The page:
The much-maligned company mission statement can be a powerful and lasting sales tool. Here's how to start.
Ask why, not what
Before you pen a mission statement, consider why your company exists, not just what it does. One company's execs told Brad Federman, COO of consulting firm F&H Solutions Group, "We make electrical parts. It isn't sexy." But its components are in the Empire State Building and the Golden Gate Bridge. That led to a new perspective and a clear mission: "We help build and sustain American icons through quality American manufacturing."
Keep it short
Three sentences are about the most you should ever have," says Federman. "If there are a lot of paragraphs, people won't remember them. One of the best was Pepsi's one-time mission statement 'Beat Coke.' People would come to work thinking, 'How do I beat Coke today?' "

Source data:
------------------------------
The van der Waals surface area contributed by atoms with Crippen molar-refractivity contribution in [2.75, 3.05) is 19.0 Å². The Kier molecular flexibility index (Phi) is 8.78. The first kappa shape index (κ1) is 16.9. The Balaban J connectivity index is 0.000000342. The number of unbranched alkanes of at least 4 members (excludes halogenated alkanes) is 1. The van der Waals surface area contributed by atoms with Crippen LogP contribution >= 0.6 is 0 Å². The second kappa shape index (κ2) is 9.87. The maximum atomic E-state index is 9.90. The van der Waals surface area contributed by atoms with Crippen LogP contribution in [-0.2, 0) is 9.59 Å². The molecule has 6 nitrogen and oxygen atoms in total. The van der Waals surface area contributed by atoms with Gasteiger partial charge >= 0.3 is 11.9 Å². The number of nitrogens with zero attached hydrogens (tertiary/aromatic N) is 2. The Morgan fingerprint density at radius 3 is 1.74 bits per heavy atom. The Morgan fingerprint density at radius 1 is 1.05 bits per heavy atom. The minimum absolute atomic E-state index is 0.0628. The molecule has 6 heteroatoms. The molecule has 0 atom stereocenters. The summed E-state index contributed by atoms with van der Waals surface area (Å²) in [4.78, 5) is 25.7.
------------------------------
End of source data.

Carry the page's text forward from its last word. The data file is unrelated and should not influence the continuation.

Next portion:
If you can't do it right, don't do it
"If a consultant or marketing firm wrote it for you with nice, flowery language, it's meaningless," Federman says. A bad mission statement can hurt you, he adds. "If it says one thing and people see the company doing something different, it creates doubt in employees' and customers' minds. You're better off without one."